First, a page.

Martha further explained, people use it for coursework at a variety of levels of education. Most recently it is for graduate programs. Another member shared that there are several positions at Williams that require Bachelor’s degree as a minimum qualification requirement, so it is important to encourage employees to take courses, especially towards completing a degree. This would give staff the opportunity for upward mobility at Williams, perhaps in another department.  Few members emphasized that it should not be job related, as it limits the usage of the policy.

One of the members shared that every time an employee took a course, as a supervisor, the member had to write a page of summary to indicate the job relatedness of the course as a support of justification. Another member pointed out that life skills are broader than job specific, and the courses should not be limited to job specific requirements. Council recommended removing the job-related criteria for reimbursement.

Another concern was that how much time should be allowed away from work to attend classes. The group agreed that it should be up to the supervisor’s discretion to make that decision.

Next question, the group reviewed was whether there will a limit on number of courses. The council discussed various limits on the number of courses per semester, but did not arrive a definitive conclusion.  Martha mentioned that with changing times, semesters for online courses are shorter.

The council went on to discuss whether our policy should limit the annual dollar amount reimbursed every year.   Another member suggested that if we use the cap similar to the amount of federal cap. If it is more than the cap, then it would be taxed. Kevin added that colleges probably look to accreditation as a criteria for approving courses because it provides a guarantee that tuition reimbursement is being used for quality programming.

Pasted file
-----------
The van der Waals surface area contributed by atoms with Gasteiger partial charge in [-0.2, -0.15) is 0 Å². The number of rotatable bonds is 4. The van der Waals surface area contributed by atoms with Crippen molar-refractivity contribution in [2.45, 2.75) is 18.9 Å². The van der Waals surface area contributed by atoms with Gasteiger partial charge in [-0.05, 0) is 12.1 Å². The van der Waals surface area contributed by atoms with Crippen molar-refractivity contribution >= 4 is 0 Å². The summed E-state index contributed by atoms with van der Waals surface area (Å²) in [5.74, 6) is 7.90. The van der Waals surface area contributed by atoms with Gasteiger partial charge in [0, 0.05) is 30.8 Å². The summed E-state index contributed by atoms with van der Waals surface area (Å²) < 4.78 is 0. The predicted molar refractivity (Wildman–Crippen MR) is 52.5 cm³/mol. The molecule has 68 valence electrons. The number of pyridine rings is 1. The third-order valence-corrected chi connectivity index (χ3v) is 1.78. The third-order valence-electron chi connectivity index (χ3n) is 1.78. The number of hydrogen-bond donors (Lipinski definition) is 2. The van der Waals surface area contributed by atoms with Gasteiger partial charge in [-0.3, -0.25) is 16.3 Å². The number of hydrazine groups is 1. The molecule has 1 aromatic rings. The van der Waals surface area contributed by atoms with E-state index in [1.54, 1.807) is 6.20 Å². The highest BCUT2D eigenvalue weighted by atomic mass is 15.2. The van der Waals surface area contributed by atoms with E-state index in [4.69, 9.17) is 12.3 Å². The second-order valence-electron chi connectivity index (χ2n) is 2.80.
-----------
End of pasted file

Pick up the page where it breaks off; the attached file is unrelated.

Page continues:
Kevin brought up another discussion worthy question regarding whether tuition is paid up front for courses at other colleges, or after completing the course. Kevin asked about the situation where the college paid for the course up front, and the person fails the course or receives and incomplete or drops the class. DART mentioned that there is an exception to failing a class if something unforeseen happened. The council agreed to keep an exception clause in this policy in the case of not being able to meet the required grade.

 

Kevin also asked the council regarding what would be accepted grade, B or C? One member shared that B is too high a requirement; it should be C as it is an average grade

One of the members suggested that it is important to copy HR in requests to supervisors regarding tuition reimbursement, so the HR is aware of the request. Another member suggested creating a form on the HR website and that way everyone is in the loop.

Approval of October and November meeting minutes

One of the members questioned the SAC recommendation about the vacation policy as part of the October meeting. The member suggested that the SAC unanimously recommended that staff should get one additional day of vacation for each year after working for 25 years.

There was another question about clarification for the meeting minutes from November meeting minutes. The member requested further clarification about the accrual process of vacation.